As from 2011/12, you will pay no surcharge on investment income. This surcharge, which used to consist of a 15% extra tax on the excess of unearned income over a limit of £17,100 (for 2003/84), was abolished in the March 2004 Budget as part of a wide-ranging reshaping of personal taxation. Investment income is taxed in the same way as other income, though it may be collected later.

What is Capital Gains Tax? What are the rates of tax? Would I still pay Capital Gains Tax if my gains are not substantial?

Capital Gains Tax (CGT (HTTP://WWW.HMRC.GOV.UK/CGT/) ) was first introduced on 1 April 1965. It is completely separate from income tax. Basically, when a 'chargeable person' disposes of a 'chargeable asset' either a 'chargeable gain' or an 'allowable loss' will arise.

If your chargeable yearly gains exceed £16,300 you may be liable for tax at 30% on the excess (subject to further adjustments explained below). You are a chargeable person if, during the tax year ending 5 April, you dispose of a chargeable asset and are resident in the UK. (If you live outside the UK there are simple rules: you should seek further advice on them.)

If you die, all your chargeable assets will be treated as disposed of, but death is not an occasion of charge for CGT (HTTP://WWW.HMRC.GOV.UK/CGT/) purposes. Any form of property in the widest sense, whether situated in the UK or not, can be a chargeable asset. In simple terms, there is a chargeable gain if the proceeds you receive on the disposal of an asset exceed what the asset cost on the date it was acquired: that is, if you buy some shares for £110,000 and sell them for £120,000 there may be a chargeable gain of approximately £10,000.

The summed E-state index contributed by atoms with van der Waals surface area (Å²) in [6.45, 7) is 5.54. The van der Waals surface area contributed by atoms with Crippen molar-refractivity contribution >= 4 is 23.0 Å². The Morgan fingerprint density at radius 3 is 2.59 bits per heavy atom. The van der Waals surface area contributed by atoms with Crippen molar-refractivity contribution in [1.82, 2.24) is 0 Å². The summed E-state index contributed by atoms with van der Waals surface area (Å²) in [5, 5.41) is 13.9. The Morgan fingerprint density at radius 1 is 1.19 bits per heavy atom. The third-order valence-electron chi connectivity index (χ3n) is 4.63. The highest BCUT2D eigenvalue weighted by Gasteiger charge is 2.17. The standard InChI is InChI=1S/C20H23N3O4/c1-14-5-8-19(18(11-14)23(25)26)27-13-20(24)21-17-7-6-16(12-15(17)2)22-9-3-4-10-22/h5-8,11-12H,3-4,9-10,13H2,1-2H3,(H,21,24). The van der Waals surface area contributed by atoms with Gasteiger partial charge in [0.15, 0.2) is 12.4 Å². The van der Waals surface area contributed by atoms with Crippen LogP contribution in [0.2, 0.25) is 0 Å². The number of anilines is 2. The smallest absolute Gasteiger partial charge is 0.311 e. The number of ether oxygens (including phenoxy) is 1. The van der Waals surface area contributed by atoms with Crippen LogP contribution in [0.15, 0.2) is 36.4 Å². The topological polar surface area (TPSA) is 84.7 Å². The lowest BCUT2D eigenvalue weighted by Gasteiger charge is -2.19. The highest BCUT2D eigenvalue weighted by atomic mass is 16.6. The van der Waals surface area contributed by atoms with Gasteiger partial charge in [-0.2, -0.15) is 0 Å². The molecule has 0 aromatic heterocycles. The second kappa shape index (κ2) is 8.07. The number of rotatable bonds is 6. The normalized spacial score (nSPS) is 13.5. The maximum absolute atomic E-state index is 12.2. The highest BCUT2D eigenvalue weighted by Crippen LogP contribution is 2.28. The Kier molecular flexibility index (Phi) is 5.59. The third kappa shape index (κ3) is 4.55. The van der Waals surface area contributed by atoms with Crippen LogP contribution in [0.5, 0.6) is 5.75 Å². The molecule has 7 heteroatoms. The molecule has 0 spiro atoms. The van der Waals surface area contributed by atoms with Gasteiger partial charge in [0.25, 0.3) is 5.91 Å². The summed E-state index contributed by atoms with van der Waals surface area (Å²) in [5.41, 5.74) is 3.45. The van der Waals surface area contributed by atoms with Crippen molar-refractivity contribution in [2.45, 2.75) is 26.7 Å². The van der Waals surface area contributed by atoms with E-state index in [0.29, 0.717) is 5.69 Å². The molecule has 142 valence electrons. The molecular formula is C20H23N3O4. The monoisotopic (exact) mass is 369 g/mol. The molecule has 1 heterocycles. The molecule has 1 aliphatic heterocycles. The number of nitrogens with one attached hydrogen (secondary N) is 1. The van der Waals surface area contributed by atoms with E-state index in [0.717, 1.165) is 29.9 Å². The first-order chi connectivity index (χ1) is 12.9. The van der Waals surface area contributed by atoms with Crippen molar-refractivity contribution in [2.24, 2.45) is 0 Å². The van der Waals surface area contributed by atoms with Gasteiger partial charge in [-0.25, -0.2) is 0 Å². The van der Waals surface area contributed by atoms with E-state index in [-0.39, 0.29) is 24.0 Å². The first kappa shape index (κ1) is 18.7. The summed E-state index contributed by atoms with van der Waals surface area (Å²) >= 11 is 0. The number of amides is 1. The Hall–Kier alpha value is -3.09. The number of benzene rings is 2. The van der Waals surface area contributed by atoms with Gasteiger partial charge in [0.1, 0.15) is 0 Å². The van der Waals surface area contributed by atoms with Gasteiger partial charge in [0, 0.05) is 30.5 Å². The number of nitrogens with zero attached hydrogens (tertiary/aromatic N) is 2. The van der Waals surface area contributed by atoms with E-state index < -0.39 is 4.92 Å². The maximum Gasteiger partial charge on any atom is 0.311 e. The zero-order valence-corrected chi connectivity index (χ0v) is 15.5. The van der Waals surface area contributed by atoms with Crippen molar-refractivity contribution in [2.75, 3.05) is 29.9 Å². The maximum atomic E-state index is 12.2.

If the proceeds are less than the cost of the asset on acquisition no allowable loss will arise.

There is an annual exemption for capital gains. In 2016 /13, if your aggregate chargeable gains do not exceed £16,300 you do not pay any CGT (HTTP://WWW.HMRC.GOV.UK/CGT/) .

In addition, there is an adjustment for inflation to the value of each asset you sell. The Retail Price Index (RPI) is used as the measure of inflation in this case, and this 'indexation' allowance applies from the moment the asset was acquired or March 2002 whichever is later.

In the 2011 Budget, the Chancellor also allowed the indexation provision to apply to losses as well as gains.


CCMG - 2013


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